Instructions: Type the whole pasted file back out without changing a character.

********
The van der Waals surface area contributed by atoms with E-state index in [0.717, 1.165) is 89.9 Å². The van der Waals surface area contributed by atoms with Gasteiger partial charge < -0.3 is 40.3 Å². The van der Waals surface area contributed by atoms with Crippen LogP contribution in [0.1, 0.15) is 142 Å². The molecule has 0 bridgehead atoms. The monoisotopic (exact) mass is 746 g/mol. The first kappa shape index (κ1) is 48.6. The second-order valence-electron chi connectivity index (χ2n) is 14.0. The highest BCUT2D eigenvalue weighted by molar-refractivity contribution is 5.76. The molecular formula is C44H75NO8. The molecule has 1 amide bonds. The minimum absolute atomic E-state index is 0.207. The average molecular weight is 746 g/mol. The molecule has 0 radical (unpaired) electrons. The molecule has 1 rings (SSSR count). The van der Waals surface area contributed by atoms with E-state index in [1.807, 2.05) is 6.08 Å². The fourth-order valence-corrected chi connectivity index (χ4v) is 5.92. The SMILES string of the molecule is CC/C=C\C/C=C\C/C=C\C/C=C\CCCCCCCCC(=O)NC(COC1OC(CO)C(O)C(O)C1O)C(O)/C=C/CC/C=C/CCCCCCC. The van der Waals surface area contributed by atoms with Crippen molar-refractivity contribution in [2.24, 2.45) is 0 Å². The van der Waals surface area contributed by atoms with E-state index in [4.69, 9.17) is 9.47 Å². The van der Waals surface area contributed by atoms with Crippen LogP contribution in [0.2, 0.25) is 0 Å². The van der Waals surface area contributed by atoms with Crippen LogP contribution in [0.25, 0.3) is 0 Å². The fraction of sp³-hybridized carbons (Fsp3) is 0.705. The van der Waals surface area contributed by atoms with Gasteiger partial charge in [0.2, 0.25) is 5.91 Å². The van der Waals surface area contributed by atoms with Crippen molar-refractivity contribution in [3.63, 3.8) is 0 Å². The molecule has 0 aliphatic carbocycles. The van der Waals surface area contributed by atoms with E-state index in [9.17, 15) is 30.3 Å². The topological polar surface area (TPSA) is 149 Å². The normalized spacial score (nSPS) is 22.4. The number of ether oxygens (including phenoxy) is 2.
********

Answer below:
The van der Waals surface area contributed by atoms with E-state index in [0.717, 1.165) is 89.9 Å². The van der Waals surface area contributed by atoms with Gasteiger partial charge < -0.3 is 40.3 Å². The van der Waals surface area contributed by atoms with Crippen LogP contribution in [0.1, 0.15) is 142 Å². The molecule has 0 bridgehead atoms. The monoisotopic (exact) mass is 746 g/mol. The first kappa shape index (κ1) is 48.6. The second-order valence-electron chi connectivity index (χ2n) is 14.0. The highest BCUT2D eigenvalue weighted by molar-refractivity contribution is 5.76. The molecular formula is C44H75NO8. The molecule has 1 amide bonds. The minimum absolute atomic E-state index is 0.207. The average molecular weight is 746 g/mol. The molecule has 0 radical (unpaired) electrons. The molecule has 1 rings (SSSR count). The van der Waals surface area contributed by atoms with E-state index in [1.807, 2.05) is 6.08 Å². The fourth-order valence-corrected chi connectivity index (χ4v) is 5.92. The SMILES string of the molecule is CC/C=C\C/C=C\C/C=C\C/C=C\CCCCCCCCC(=O)NC(COC1OC(CO)C(O)C(O)C1O)C(O)/C=C/CC/C=C/CCCCCCC. The van der Waals surface area contributed by atoms with Crippen molar-refractivity contribution in [2.24, 2.45) is 0 Å². The van der Waals surface area contributed by atoms with E-state index in [4.69, 9.17) is 9.47 Å². The van der Waals surface area contributed by atoms with Crippen LogP contribution in [0.2, 0.25) is 0 Å². The van der Waals surface area contributed by atoms with Crippen LogP contribution in [0.25, 0.3) is 0 Å². The fraction of sp³-hybridized carbons (Fsp3) is 0.705. The van der Waals surface area contributed by atoms with Gasteiger partial charge in [0.2, 0.25) is 5.91 Å². The van der Waals surface area contributed by atoms with Crippen molar-refractivity contribution in [3.63, 3.8) is 0 Å². The molecule has 0 aliphatic carbocycles. The van der Waals surface area contributed by atoms with E-state index in [9.17, 15) is 30.3 Å². The topological polar surface area (TPSA) is 149 Å². The normalized spacial score (nSPS) is 22.4. The number of ether oxygens (including phenoxy) is 2.